Dust storms aren’t particularly pleasant, but you should consider yourself lucky if you ever get to experience one. Planetary scientists have long believed that Earth and Mars were the only planetary bodies in our stellar neighborhood where dust storms could occur, but new evidence captured by NASA’s retired Cassini mission suggests otherwise.
Image Credit: IPGP/Labex UnivEarthS/University Paris Diderot – C. Epitalon & S. Rodriguez
As it would seem, researchers have discovered evidence for dust storms on Saturn’s moon Titan for the first time, making Titan the third-known planetary body in our solar system capable of exhibiting this kind of behavior. The findings appear this week in the journal Nature Geoscience.
"Titan is a very active moon," explained study lead author Sebastien Rodriguez from the Université Paris Diderot in France. "We already know that about its geology and exotic hydrocarbon cycle. Now we can add another analogy with Earth and Mars: the active dust cycle, in which organic dust can be raised from large dune fields around Titan's equator."
Titan has long captivated astronomers’ interest because of how consistent it is with the habitable characteristics we often search for when probing for life elsewhere in the solar system. It is the only moon in the solar system with a rich Earth-like atmosphere, it supports seasonal weather changes, and it’s the only other known body besides Earth where vast liquid oceans are thought to reside on the surface.
Titan’s oceans aren’t liquid water like Earth’s, however; scientists instead believe they’re comprised of chilly liquid methane. Nevertheless, it’s always possible that they could support life, and that’s what makes Titan so fascinating.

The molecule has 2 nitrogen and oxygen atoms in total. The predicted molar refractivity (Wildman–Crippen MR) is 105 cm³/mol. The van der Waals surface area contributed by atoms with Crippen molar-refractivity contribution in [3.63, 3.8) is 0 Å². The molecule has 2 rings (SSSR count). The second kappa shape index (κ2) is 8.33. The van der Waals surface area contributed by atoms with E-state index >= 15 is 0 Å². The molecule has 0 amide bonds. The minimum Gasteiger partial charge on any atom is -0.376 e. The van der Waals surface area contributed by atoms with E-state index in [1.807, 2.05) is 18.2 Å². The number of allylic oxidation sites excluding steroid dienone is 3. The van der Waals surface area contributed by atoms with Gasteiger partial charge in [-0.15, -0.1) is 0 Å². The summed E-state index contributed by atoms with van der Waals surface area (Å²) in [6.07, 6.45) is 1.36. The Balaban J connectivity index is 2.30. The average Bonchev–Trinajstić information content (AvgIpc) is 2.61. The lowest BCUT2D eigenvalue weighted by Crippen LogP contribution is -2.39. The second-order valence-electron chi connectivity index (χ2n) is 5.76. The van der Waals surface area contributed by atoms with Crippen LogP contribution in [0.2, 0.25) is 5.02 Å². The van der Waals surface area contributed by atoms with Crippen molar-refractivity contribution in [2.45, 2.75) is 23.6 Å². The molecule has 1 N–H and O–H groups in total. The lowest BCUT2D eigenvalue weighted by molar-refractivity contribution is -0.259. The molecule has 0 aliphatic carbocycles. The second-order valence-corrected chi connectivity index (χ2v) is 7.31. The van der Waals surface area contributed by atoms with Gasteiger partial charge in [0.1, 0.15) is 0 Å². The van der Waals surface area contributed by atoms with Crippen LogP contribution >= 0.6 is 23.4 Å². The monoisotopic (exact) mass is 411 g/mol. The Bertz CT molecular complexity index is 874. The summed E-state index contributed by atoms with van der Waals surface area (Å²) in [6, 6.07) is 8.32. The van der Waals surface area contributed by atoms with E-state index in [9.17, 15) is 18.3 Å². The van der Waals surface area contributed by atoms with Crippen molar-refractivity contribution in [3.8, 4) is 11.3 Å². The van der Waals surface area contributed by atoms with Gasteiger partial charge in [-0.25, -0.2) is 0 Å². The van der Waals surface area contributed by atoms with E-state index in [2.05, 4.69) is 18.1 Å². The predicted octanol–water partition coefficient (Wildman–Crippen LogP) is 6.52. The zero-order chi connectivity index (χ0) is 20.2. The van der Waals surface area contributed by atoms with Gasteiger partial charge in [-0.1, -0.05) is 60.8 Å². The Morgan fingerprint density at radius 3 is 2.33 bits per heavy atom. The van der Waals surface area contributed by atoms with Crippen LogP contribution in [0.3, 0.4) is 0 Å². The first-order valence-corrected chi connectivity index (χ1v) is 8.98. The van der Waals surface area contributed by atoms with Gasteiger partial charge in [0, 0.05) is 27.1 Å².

But now that we know Titan exhibits dust storms just like Earth and Mars, we’re one step closer to validating the moon’s similarities with terrestrial planets like our own. Still, that’s not saying much, as we have yet to explore the alien world in person.
The researchers originally wrote the dusty structures off as methane clouds, but upon analyzing their chemical signatures more closely with Cassini's Visual and Infrared Mapping Spectrometer, it became evident that this wasn’t the case. They also discerned the vastness of the dust storms, and how they existed in the moon’s atmosphere rather than directly on the surface; this indicates that Titan generates some hefty windspeeds.
"From what we know about cloud formation on Titan, we can say that such methane clouds in this area and in this time of the year are not physically possible," Rodriguez added.
"The convective methane clouds that can develop in this area and during this period of time would contain huge droplets and must be at a very high altitude -- much higher than the 6 miles that modeling tells us the new features are located."
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While interesting indeed, researchers still have a long way to go if we’re to understand these dust storms and what they mean for Titan. It should be interesting to see what future studies reveal about this mysterious world.